How do I describe it? Ancient, rich, steeped in so much history, completely over-the-top beautiful. I am so glad that visiting Berber villages is on our itinerary because I have to see it in person.

The room that houses the jewelry collection was the most outrageous installation I’ve ever been in. It was probably an eight-sided room, I couldn’t tell because it was entirely dark, every wall covered with floor to ceiling mirrors. The ceiling was painted black and dotted with tiny lights that looked like twinkling stars.

The effect of the “stars” mirrored into infinity made me feel like I was stepping into outer space. Glass cases housed spectacular Berber jewelry that would make more sense on a wall than on a person, each piece was epic in scale and carried so much history and tradition. (BTW, click on the images below to see them full-screen, it’s worth it.)

Those three small rooms left me speechless.

We loaded back into vans and went back in time to the médina. I was waylaid on the walk to the riad when I saw a vintage rag rug. The price was right, Jo nodded in approval. I had to have it.

Lor and I stopped at the riad next door that Jo was staying in, owned by Julien and Françiose, the French couple that manages Riad Matham. It is called Riad Dar Kleta and is also available to rent. Anything Julien and Françiose are involved in gets my enthusiastic recommendation.

It was a riot of green and color, personal feeling as opposed the the womb of cream and earth tones at Matham. It feels lush and alive, vibrant. Good lord, I love the visual design here so much. I can see why YSL never wanted to leave.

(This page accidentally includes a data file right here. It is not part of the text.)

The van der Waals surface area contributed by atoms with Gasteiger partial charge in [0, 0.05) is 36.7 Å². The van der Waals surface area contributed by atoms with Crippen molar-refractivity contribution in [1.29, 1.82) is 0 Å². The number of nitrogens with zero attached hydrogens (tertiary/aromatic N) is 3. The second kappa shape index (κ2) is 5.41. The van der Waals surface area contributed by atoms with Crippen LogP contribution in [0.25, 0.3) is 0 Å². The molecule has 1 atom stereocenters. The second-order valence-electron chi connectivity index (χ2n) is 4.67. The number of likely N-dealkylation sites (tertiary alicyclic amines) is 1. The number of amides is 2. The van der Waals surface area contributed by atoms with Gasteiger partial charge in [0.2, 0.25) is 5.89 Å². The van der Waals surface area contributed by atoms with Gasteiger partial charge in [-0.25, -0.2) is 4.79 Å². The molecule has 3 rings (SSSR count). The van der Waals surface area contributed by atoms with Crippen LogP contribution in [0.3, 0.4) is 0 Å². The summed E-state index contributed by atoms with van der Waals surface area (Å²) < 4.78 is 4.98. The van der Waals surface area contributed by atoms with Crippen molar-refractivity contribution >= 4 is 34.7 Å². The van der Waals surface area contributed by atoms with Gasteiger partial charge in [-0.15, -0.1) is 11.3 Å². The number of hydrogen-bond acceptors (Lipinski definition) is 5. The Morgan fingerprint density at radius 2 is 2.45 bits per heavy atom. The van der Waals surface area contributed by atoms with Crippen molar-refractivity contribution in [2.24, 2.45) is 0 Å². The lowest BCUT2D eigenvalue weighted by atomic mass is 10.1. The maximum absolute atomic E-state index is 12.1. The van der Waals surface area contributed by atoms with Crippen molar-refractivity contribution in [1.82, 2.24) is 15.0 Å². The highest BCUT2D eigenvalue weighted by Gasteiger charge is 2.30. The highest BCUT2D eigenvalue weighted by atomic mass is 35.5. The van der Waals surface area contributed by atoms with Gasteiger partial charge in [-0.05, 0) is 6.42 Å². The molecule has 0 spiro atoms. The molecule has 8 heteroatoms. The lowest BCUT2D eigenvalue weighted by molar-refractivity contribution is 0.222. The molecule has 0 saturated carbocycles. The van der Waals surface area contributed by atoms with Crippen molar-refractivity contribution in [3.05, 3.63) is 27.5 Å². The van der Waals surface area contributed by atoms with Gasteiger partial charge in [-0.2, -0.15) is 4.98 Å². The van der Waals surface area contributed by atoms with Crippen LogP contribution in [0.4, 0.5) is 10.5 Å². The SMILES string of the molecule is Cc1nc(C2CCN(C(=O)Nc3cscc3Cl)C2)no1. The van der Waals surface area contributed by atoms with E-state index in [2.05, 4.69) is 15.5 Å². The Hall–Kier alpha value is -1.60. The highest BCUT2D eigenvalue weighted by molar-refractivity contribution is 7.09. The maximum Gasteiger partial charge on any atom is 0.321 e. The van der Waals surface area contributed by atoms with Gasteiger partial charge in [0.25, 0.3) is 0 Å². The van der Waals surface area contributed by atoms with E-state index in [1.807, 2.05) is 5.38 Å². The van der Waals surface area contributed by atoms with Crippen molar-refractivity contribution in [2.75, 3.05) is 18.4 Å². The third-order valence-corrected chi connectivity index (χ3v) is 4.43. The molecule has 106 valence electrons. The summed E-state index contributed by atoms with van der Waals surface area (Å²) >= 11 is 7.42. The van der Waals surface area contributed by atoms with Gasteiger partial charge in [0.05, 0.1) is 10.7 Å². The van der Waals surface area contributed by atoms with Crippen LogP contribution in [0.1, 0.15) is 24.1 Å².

We dropped my rug off and headed back out to get some cash. I downloaded the Here We Go app and dropped a pin at our riad and hoped for the best.

These ladies were always ready to go

One very meandering walk and a rug later, we made it back and I had some orange juice and a nip of the whisky I brought from home and did some writing.

Before going out for dinner I dipped my aching feet in the courtyard pool. My heart sank a little knowing that we weren’t leaving for dinner until 7:15, I was going to be in for a very long night. 

My Parasitic Twin’s duty at parties is to get everyone out of my house when it gets late (9pm) which is to say that my dread over a long night had nothing to do with the company I kept or the environment. I’m an early bird.

That said, if there was ever a place that would keep me up, it’s this place.

Hesham led us into the center of the medina to a chic French restaurant. Jo reserved a table on the roof for us and we spent the first 15 minutes gawking at the sunset and taking pictures of each other before being seated. She has a gift for sussing out the most wonderful places to eat.

La Table du Palais had a liquor license so many of the ladies ordered wine and cocktails. I already had some booze in me and I could feel the fatigue settle in, more wasn’t going to make it better.